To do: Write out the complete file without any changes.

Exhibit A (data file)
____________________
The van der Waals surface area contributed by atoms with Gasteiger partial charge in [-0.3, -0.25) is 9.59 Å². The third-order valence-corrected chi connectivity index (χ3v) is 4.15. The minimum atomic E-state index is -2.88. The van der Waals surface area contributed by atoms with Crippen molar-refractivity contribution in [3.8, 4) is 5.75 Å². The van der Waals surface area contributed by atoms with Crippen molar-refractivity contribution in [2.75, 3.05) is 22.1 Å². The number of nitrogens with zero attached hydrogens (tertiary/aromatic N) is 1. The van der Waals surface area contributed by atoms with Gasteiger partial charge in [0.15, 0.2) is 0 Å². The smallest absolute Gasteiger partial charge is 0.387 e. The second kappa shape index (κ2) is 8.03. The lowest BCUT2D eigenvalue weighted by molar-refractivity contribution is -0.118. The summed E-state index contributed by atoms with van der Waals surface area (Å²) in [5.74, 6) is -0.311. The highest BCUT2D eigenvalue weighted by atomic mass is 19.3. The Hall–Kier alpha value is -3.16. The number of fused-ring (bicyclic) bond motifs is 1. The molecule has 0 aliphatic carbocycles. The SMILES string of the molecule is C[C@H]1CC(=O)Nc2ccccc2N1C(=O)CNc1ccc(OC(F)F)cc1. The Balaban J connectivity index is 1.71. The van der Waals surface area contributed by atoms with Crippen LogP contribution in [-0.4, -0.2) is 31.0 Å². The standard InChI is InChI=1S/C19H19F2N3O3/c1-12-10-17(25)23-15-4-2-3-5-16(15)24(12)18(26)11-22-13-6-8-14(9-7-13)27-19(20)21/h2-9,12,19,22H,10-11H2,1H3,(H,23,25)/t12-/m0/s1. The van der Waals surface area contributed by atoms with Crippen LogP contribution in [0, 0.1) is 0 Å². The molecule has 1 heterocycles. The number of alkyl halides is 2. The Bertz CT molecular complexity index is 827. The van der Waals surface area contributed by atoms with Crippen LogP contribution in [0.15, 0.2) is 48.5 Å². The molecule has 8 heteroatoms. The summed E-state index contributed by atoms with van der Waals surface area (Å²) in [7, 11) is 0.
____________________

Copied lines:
The van der Waals surface area contributed by atoms with Gasteiger partial charge in [-0.3, -0.25) is 9.59 Å². The third-order valence-corrected chi connectivity index (χ3v) is 4.15. The minimum atomic E-state index is -2.88. The van der Waals surface area contributed by atoms with Crippen molar-refractivity contribution in [3.8, 4) is 5.75 Å². The van der Waals surface area contributed by atoms with Crippen molar-refractivity contribution in [2.75, 3.05) is 22.1 Å². The number of nitrogens with zero attached hydrogens (tertiary/aromatic N) is 1. The van der Waals surface area contributed by atoms with Gasteiger partial charge in [0.15, 0.2) is 0 Å². The smallest absolute Gasteiger partial charge is 0.387 e. The second kappa shape index (κ2) is 8.03. The lowest BCUT2D eigenvalue weighted by molar-refractivity contribution is -0.118. The summed E-state index contributed by atoms with van der Waals surface area (Å²) in [5.74, 6) is -0.311. The highest BCUT2D eigenvalue weighted by atomic mass is 19.3. The Hall–Kier alpha value is -3.16. The number of fused-ring (bicyclic) bond motifs is 1. The molecule has 0 aliphatic carbocycles. The SMILES string of the molecule is C[C@H]1CC(=O)Nc2ccccc2N1C(=O)CNc1ccc(OC(F)F)cc1. The Balaban J connectivity index is 1.71. The van der Waals surface area contributed by atoms with Crippen LogP contribution in [-0.4, -0.2) is 31.0 Å². The standard InChI is InChI=1S/C19H19F2N3O3/c1-12-10-17(25)23-15-4-2-3-5-16(15)24(12)18(26)11-22-13-6-8-14(9-7-13)27-19(20)21/h2-9,12,19,22H,10-11H2,1H3,(H,23,25)/t12-/m0/s1. The van der Waals surface area contributed by atoms with Crippen LogP contribution in [0, 0.1) is 0 Å². The molecule has 1 heterocycles. The number of alkyl halides is 2. The Bertz CT molecular complexity index is 827. The van der Waals surface area contributed by atoms with Crippen LogP contribution in [0.15, 0.2) is 48.5 Å². The molecule has 8 heteroatoms. The summed E-state index contributed by atoms with van der Waals surface area (Å²) in [7, 11) is 0.